Sun Poisoning: Symptoms, Treatment and Prevention

Holly Barrington was on a holiday when she was diagnosed with a severe case of sun poisoning. This young girl had fully protected herself against the UV rays, she had applied sunblock, and had protected her head with a hat and her eyes with sunglasses.

But she says her sunglasses let her down. When she went back to her room, she felt her face was swollen and feeling hot. The next morning she saw in the bathroom mirror that her eyes were swollen big so much so that she looked like a chipmunk. Her greatest fear was that she might go blind.

What is Sun Poisoning and How Does it Look Like?

Sun poisoning is a lay term for terrible sunburn. It’s not a medical diagnosis but inflammation of your skin caused by ultraviolet radiation. Your skin will turn into a shade of lobster red; besides, you might develop a rash or blisters.

You may feel pain in the affected area. Moreover, if you have a weak immune system, you might also experience photodermatoses: these are skin eruptions that occur due to sun exposure.

You’ll be at an increased risk of sun poisoning if you have a light complexion, are on antibiotics or have a family history of skin cancer. Also, other factors include your living conditions whether you live in extremely hot regions or high altitudes, whether you frequently go to the beach, or are using chemical peels or antibiotics. Applying citrus oil before going out can also increase sunburn.

What are the Symptoms?

Sun poisoning shares a few symptoms, with regular sunburn such as pain, blistering, and redness. Also, severe sunburn can lead to headache, fever, and chills, nausea, dehydration, and dizziness. Generally, the symptoms appear after a few hours of being out in the sun. Or the symptoms can take up a day or even longer to manifest.

Types of Sun Poisoning

Sun poisoning is basically of two types polymorphous light eruption and solar urticaria. PMLE occurs in people who are at risk as well as to those who are not exposed to intense heat. The symptoms may include severe skin rashes such as small bumps over the exposed parts of the body, hives and dense clumps of bumps.

Solar urticaria produces symptoms within a few minutes after exposure to the sun. The symptoms include itchiness, redness, dizziness, wheezing, hives, and loss of consciousness.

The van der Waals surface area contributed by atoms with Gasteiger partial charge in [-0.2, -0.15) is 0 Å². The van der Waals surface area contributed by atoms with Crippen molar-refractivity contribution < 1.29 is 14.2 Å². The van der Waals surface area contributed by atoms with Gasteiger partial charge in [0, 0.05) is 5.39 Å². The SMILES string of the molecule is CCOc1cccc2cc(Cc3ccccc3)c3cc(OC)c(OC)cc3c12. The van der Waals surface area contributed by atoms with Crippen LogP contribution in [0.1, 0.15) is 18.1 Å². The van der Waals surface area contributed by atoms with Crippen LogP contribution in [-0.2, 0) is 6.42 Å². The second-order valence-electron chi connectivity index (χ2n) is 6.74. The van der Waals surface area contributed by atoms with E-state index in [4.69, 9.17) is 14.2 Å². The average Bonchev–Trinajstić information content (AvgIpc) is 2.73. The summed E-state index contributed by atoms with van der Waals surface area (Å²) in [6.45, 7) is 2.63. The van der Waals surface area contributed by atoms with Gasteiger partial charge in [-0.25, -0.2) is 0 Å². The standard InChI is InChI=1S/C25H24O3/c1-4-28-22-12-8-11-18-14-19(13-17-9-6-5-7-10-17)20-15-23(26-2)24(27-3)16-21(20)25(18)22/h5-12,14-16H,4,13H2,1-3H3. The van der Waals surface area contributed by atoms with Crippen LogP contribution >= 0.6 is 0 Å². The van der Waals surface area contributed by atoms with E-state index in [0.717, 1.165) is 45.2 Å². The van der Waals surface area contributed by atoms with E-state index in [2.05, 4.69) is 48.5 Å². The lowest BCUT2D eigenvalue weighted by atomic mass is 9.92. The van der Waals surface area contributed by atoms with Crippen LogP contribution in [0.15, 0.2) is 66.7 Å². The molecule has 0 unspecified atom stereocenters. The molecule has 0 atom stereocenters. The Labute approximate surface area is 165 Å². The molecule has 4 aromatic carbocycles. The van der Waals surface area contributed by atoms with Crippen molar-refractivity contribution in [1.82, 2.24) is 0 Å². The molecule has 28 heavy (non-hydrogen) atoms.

When you’re sun poisoned and suffer from extreme blistering and dehydration then pay a visit to your doctor. If blisters are covering a large area of your body, then visit your doctor right away.

If you’re suffering from a mild form of sunburn, take cool showers, to soothe the pain as well as to bring down your body temperature. Aloe vera gel and cold milk compress can work wonders for your sunburnt skin. The lipids in the milk can soothe your burnt skin.

Keep yourself well hydrated by drinking extra fluids. Over the counter pain relievers such as ibuprofen or acetaminophen helps to relieve pain. Completely cover the sunburnt areas while venturing out in the sun.

How to Treat Sun Poisoning Naturally

Home treatments help you to relax as well as soothe the inflamed skin. Here are some home remedies that you can try.

Aloe vera

Scrape some aloe gel from the aloe leaf. Apply evenly on the affected area and leave it for 30 minutes. Then wash in cold water. Repeat this process 3 to 4 times daily.

Aloe contains potent anti-inflammatory properties that will soothe your skin. Its wound healing properties help to heal the blisters and burns that are caused due to sun poisoning.

Green tea bags

Chill used green tea bags in a refrigerator, and gently place the tea bag on the sunburnt area. Leave it for 30 minutes. Do it many times a day to obtain maximum benefits.

Green tea is rich in antioxidants. The anti-inflammatory properties of these antioxidants soothe the inflamed skin and reduce the severity of blisters and peeling skin.


Take pure organic honey and slowly apply it on your affected areas. Let it remain for 30 minutes and then wash it off with cold water. Honey has anti-inflammatory and analgesic properties that can calm down irritated skin. Its wound healing properties heal the blisters on your sun poisoned skin.

Cold milk

Apply a cold compress with cold milk diluted with water. The cold milk soothes the heat of the skin. The antioxidants vitamins A and D help assist in healing the skin. The lactic acid removes the dead cells out of your skin.

How to Prevent Sun poisoning

Apply a broad-spectrum sunscreen with an SPF of 30 or above to your exposed parts. Put it on 15-30 minutes before you go out in the sun. Reapply after a gap of two hours. Avoid sun exposure between 10 a.m in the morning and 2 p.m. in the afternoon. Wear sunglasses, a hat, and protective clothing.

Wear sun protective clothing with built-in UPF (similar to SPF for fabric). Always remember that snow, water, and sand can increase the impact of the UV rays. While choosing sunglasses, make sure that they have 100 percent UV protection, also known as UV400. Coco Leni, and Warby Parker are some of the trusted names to choose your aviators.

Enjoy Your Summer

Summer is a beautiful time to relax with your near and dear ones. Protect your self from the damaging rays of the sun by layering up sunscreen. Cover your head with a hat, wear 100% UV protected sunglasses and keep yourself well hydrated.